As miscreant is "a person who behaves badly or in a way that breaks the law" would think committing treason against both countries would certainly apply, although being an overseer, a drunkard, robber, murderer, and abandoning your comrades would all also meet a standard of behaving badly to me, even exhibiting cowardice could be construed as "behaving badly"

    Murderer is debatable as story doesn't mention specific deaths, but am assuming to be considered a terror and notorious,, it probably went with the irregular warfare, it generally did on both sides
     
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  17. leftyhunter

    leftyhunter Lt. Colonel

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    The account of Crockett begging for his life is as accurate as the one for Coe. Both accounts are from those who killed them.
    We can't know how we would act under the circumstances of those who actually participated in historical events. It just seems a pit presumptuous to criticize Coe unless we were in his shoes.
    Leftyhunter
     
  18. archieclement

    archieclement Sergeant Major

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    If thats the case we cant criticize any historical figure or event since we weren't in their shoes..
     
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  19. leftyhunter

    leftyhunter Lt. Colonel

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    The Confederacy met no legal standard of a country therefore under U.S. law deserting the Union Army is not a crime. @east tennessee roots specifically called both Coe and Knight miscreants. Maybe Coe was not an Eagle Scout but freeing slaves and fighting the Confederacy allows him redemption.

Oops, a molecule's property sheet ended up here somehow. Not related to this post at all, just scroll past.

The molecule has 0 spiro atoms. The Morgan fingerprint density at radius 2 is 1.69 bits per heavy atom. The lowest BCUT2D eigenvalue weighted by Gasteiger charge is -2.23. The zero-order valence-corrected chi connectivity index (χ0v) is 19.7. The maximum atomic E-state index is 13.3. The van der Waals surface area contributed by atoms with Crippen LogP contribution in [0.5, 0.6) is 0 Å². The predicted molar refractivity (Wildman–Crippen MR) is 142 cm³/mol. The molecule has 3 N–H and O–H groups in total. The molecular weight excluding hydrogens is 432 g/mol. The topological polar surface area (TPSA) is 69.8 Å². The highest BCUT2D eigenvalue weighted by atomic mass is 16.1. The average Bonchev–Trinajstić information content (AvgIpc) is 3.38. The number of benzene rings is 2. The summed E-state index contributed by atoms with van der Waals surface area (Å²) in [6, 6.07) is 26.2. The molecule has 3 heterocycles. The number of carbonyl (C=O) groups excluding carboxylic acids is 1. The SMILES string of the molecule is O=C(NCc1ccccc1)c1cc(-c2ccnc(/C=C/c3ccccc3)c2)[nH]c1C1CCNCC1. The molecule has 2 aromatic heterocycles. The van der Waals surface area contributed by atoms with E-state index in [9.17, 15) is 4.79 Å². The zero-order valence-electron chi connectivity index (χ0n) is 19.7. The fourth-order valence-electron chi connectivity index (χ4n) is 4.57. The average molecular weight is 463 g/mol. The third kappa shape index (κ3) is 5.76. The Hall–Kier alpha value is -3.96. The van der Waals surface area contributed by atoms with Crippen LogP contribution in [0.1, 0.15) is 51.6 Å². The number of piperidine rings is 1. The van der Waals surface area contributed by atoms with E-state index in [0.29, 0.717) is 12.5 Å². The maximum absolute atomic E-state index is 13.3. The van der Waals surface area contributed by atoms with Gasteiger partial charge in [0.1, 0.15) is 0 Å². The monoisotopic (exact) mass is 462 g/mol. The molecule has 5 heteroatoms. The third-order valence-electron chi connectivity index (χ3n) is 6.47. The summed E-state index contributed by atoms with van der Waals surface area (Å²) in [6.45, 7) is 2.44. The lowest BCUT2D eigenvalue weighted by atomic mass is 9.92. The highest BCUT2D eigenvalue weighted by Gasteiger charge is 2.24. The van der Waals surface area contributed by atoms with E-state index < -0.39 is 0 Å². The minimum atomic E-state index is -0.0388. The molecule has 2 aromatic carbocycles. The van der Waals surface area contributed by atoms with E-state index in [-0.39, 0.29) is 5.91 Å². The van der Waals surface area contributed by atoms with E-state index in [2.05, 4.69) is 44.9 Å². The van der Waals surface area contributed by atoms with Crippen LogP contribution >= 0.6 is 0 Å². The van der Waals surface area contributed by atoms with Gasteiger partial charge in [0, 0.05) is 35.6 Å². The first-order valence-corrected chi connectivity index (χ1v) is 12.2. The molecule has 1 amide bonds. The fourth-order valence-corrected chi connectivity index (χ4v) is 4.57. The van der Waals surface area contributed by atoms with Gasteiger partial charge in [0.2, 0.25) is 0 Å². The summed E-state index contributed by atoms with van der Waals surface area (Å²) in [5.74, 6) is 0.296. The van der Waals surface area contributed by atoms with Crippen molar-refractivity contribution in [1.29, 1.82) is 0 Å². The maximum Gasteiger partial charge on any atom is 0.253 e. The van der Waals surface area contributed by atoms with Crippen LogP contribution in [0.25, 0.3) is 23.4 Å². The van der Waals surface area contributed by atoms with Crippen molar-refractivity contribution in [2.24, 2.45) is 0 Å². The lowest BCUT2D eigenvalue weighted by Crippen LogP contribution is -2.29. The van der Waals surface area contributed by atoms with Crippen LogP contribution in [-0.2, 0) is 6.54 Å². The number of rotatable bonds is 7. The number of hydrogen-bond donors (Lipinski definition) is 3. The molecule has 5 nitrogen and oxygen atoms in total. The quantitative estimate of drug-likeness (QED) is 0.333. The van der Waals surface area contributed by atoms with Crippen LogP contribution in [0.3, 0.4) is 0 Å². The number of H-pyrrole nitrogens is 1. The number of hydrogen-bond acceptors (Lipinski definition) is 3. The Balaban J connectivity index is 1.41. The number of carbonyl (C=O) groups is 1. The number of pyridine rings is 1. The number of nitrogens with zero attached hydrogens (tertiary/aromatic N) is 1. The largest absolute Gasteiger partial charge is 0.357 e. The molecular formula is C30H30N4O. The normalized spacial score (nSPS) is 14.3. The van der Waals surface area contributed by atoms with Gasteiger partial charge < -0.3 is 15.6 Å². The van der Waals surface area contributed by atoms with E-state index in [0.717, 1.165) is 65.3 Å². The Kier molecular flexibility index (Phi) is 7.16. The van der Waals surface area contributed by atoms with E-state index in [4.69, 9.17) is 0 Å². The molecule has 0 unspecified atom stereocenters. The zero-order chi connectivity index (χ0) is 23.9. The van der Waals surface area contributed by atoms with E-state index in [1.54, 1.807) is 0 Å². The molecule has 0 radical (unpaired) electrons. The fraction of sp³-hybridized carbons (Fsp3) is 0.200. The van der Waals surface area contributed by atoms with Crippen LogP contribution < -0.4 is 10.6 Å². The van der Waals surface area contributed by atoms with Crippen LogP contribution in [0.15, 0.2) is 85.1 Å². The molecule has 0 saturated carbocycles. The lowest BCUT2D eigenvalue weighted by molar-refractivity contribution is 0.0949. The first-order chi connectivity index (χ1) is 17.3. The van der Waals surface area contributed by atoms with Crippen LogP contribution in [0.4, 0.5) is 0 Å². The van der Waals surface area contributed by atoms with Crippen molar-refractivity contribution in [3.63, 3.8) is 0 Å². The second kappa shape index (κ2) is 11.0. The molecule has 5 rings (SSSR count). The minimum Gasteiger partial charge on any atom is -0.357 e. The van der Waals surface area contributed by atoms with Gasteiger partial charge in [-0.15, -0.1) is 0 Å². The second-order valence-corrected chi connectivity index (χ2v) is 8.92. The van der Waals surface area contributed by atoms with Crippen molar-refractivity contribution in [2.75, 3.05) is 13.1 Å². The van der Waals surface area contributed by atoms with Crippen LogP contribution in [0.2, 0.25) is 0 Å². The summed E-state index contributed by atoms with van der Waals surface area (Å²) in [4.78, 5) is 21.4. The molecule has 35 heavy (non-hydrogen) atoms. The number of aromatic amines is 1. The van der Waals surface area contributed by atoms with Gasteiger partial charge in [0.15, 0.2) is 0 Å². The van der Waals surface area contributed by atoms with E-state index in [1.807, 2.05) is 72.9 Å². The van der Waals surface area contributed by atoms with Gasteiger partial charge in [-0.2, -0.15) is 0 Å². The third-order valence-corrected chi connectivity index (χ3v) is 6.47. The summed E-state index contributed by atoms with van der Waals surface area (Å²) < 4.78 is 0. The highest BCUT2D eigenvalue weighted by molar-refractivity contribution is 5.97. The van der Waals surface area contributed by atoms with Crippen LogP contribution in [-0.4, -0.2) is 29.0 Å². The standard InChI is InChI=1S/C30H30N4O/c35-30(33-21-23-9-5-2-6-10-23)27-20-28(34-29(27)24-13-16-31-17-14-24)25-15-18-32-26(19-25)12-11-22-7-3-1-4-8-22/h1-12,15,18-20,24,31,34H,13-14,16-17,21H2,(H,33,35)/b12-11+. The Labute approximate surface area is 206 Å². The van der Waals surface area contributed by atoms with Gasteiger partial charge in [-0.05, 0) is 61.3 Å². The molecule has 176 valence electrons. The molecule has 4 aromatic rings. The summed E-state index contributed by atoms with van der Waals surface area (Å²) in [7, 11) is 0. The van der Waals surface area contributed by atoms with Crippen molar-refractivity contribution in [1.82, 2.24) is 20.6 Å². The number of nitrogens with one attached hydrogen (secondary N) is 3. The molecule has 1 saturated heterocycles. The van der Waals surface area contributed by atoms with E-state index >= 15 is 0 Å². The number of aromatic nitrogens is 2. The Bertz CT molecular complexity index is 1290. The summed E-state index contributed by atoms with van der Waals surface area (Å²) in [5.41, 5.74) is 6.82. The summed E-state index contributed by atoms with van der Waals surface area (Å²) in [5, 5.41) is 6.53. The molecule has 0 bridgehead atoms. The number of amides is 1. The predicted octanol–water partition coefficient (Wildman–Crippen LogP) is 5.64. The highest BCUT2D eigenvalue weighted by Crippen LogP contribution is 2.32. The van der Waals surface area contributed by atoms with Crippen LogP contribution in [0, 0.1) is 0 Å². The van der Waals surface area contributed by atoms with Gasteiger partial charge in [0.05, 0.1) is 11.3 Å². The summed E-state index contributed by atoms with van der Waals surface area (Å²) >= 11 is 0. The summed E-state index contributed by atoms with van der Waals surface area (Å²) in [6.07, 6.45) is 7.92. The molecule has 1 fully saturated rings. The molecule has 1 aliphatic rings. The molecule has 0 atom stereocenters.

Leftyhunter
     
  20. leftyhunter

    leftyhunter Lt. Colonel

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    I specifically mentioned begging for one's life at the point of a gun. We can criticize those who do so but it's a bit presumptuous to do so if we are not in their shoes.
    Interestingly enough American children are not taught that the heoric Davey Crockett who died fighting for slavery begged for his life.
    Leftyhunter
     
  21. archieclement

    archieclement Sergeant Major

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    No it doesn't, committing crimes against civilians doesn't redeem or excuse anything, its just digging a even bigger hole of criminal behavior